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Location is key. Who we are is often dictated by where we are, the pressures we face and the opportunities that present themselves to us. Fortunately for a philosophy major like myself, opportunities to channel Thoreau and escape into nature to reflect are many. This is perhaps my favorite perk of living at Juniata; the rolling foothills of the Alleghenies provide as many opportunities to get as lost as one wishes.
Living in a rural area has been a change for me. Where I live at home in Massachusetts might technically be considered exurban, but I’m no civil engineer. It’s safe to say that I would have to drive for several hours before I start seeing cows in pastures on the side of the road. Here, however, cows are nearly as common as cornfields. While some might think this would be a shock to my system, it has in fact proved the opposite. Living in a brand-new environment and facing novel challenges has strengthened my character considerably. Going out of one’s comfort zone–whether it’s taking a class on Business Management as a philosophy major (as if a philosophy student will ever be in charge of a successful business) or joining the SCUBA club as a novice on a week-long trip to Florida–is the most surefire way of developing one’s self.
Hands down, today was the best day I have ever had at Juniata. To start, the weather was beautiful, especially compared to the nasty conglomeration of precipitation the meteorologists like to call “winter mix.” The sky was clear and the wind that had plagued us all week had diminished to a light, almost refreshing breeze. All of this provided a lovely backdrop to the amazing event of Springfest. Every spring, our Juniata Activity Board, more commonly referred to as JAB, puts on a day-long event to celebrate the coming of spring and the sun and the warm weather that comes along with it.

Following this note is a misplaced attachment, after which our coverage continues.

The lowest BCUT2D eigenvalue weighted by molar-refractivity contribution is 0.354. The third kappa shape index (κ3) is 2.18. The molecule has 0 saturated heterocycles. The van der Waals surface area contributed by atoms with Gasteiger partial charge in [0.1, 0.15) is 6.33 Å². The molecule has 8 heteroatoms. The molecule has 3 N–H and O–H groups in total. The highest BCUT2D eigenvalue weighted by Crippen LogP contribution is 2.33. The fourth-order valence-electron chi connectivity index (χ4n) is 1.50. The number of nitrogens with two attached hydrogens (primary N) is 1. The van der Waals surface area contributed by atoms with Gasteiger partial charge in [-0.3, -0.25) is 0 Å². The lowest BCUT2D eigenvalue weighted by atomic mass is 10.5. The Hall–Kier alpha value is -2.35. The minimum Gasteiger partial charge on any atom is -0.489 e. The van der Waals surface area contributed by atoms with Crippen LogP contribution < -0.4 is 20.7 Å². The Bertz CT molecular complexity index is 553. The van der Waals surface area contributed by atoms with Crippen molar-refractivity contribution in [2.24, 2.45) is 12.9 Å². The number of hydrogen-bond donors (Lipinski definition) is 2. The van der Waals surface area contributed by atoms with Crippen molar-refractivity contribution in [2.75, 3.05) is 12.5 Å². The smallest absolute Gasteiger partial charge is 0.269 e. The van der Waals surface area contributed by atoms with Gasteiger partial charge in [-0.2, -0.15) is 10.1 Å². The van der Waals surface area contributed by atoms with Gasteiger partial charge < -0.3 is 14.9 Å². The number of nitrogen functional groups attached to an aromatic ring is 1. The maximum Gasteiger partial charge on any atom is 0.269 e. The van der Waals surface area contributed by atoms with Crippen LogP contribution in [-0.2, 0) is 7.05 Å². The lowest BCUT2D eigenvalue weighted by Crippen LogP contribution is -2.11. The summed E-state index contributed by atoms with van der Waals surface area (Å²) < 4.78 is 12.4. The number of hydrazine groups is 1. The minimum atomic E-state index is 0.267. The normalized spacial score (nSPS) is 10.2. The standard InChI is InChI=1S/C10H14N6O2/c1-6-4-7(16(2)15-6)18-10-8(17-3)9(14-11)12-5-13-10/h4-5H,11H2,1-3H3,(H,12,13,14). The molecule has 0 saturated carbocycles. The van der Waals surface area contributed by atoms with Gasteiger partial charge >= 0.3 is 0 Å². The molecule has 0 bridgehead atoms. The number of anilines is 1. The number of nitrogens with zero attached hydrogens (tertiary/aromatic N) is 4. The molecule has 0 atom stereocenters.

This year Springfest was Coachella themed, as the JAB member who planned the event told me. They brought in four performers from across the northeast, including Lee Dewyze the winner of season nine of American Idol, and an amazing acapella group out of Canada call Eh440 (check them out they were AMAZING). The event ran from noon to seven in the evening and every hour of the event was packed with bouncy castles, food trucks, three encore performances from the Downbeat Percussion group, and a Ferris Wheel.
For me, it wasn’t the terrifying awesomeness of a Ferris Wheel (what? I’m afraid of heights) or the red chili chicken burrito served from a food truck that mad the day so memorable. I think I can take the liberty to say that for most, Springfest is the first day in a long time that they can leave their rooms and homework, and bask in the warmth of a sun that is too often hidden during the winter months. It’s a time to let loose a little before the final projects and tests start flooding in, robbing us of any time that we might otherwise have spent on the quad, lazily hammocking.
Even though I still have several homework assignments ahead of me tonight that I should have worked on today, I don’t regret spending my entire day outside. Sure, I’ll be a little more tired this week, but it’s also only three days long for me (thank god for Easter weekend and not having classes on Thursdays). My skin will also be red as a beet and burning up due to sunburn, but being uncomfortable for a few days will be well worth the day of music and food and fun that I just had.
When I decided to come to Juniata, I did so without visiting. I came because of the stories an alumnus told me and from the conversations I had with students who were already here and my fellow incoming freshmen. I arrived having no idea what the campus looked like or what the classes would be like and to be honest I was scared. For the first week or so I didn’t have an appetite because I was so nervous.
I was still nervous as I sat outside my new adviser’s office waiting to talk about my schedule and what my life would be like over the next four years. As I sat outside the office of Dr. Dan Dries I listened to his voice as he was talking to another of his new advisees. It’s hard to explain, and maybe harder to imagine, but his voice had a carefree lilt to it. His words were often interspersed with laughter and slowly my nervousness turned into curiosity. If he was as jovial as he sounded the next four years were going to be great.